What is it: The social costs (social costs) is a private costs plus external costs. Personal costs are borne by individuals who are directly involved in economic activities or transactions. Meanwhile, external costs are borne by third parties who are not directly involved in the transaction.
Social costs are the opposite of social benefits , which represent the benefits that businesses and households receive from their production or consumption activities. It is the same as private benefits plus external benefits.
Components of social costs
In neoclassical economics, social costs consist of:
- Private costs ( private costs )
- External costs ( external costs )
The total social cost is equal to the sum of the two. If we write it down mathematically, the social cost formula is as follows:
Social costs = Personal costs + External costs
Under a perfectly competitive market, output would be socially efficient if it consisted only of private costs. There are no external costs.
Private costs represent costs borne by economic actors, which influence their economic decisions. Neoclassical economics assumes no government intervention. Thus, economic actors only consist of businesses and households (consumers), where the main economic activities and decisions are about production and consumption.
In production, personal costs include costs for the production of goods or services. This includes the costs the company incurs to purchase capital equipment, hire labor, and purchase materials or other inputs.
Thus, private costs influence the decision to produce goods and services by the business sector. In addition, these costs also form the selling price of the product, in addition to the percentage of profit (markup) they charge.
For consumption, personal costs represent the price that consumers pay for goods and services. When you buy flu medicine, you pay a fee, which is the price of the flu medicine.
External costs are not reflected in the company’s production costs. You won’t see it on the company’s income statement . Likewise, it is also not reflected in the prices that consumers pay. However, external costs remain costs to society, regardless of who pays them.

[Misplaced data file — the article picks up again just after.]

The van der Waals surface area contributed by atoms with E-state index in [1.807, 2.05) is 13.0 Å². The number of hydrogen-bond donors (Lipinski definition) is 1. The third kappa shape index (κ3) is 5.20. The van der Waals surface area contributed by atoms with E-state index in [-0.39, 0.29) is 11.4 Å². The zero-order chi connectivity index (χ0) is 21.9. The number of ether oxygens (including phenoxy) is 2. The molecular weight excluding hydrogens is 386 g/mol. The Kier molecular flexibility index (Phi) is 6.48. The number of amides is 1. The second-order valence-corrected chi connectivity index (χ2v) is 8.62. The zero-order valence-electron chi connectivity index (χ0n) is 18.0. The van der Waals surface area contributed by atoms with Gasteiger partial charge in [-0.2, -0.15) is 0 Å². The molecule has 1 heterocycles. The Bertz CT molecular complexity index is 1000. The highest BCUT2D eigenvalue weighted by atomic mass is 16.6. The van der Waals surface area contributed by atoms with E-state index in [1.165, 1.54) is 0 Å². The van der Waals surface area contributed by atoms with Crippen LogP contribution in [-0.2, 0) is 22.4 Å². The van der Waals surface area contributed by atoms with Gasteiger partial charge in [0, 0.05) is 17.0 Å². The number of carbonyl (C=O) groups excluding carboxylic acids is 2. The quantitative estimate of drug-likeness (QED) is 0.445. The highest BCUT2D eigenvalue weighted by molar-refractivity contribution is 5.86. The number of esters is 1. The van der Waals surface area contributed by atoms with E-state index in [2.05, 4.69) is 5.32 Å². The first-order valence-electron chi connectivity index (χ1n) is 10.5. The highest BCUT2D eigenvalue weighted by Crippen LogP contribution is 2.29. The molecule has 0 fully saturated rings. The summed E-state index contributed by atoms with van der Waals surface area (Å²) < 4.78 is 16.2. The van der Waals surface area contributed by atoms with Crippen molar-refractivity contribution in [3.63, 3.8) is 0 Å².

For example, a textile company may seek to save money. They then did not install any water pollution control equipment or factory effluents. Because of the company’s actions, cities located downstream of the river have to pay for the negative effects of waste or pollution. River water becomes unfit for drinking. To meet their drinking needs, they have to buy clean water.
In short, external costs represent costs that arise as a result of negative externalities. Economic actors who are not directly involved in economic activities must bear the impact. In the above case, they are the community around the river. They may not work in a textile company. However, due to water pollution, they have to spend money to buy clean water, which is not from the company. Other examples of external costs are noise, congestion, and visual disturbances.
Ideally, external costs should be added to private costs to determine social costs. It is essential to produce a socially efficient level of output.
Social cost effect
Under a competitive market, market output will be efficient if production (supply) and consumption (demand) decisions take social costs into account. Market prices represent not only production costs but also external costs, which are not borne by the transacting party. In addition, social costs also have an impact on market output, competition and resource use.
Say, the external costs associated with production (eg the impact of waste) are significant. Companies do not pay for it, for example through taxes or by buying waste processing machines. In this case, the selling price of the goods is lower than it should be because external costs are not taken into account.
At that level of production, output may be efficient for the firm. However, it is not socially efficient. Consumers of the product may benefit from low prices. However, other communities, who do not consume, must bear the costs due to waste.
Without government intervention, littering would probably become a common practice for businesses. This practice saves money because there is no need to treat waste.
That is one of the most common reasons why governments should intervene. The government then formulates policies to improve externalities. Without government intervention, businesses will pursue their own profits by ignoring the negative externalities of their production activities. It also applies to negative externalities due to consumption of goods.
However, questions and problems then arise, how to quantify these social costs? The impact on environmental, socio-economic or political damage is difficult to measure, especially in the long term. In addition, the negative external impact not only affects the domestic market but also the international market. A good example is the impact of carbon emissions on global warming.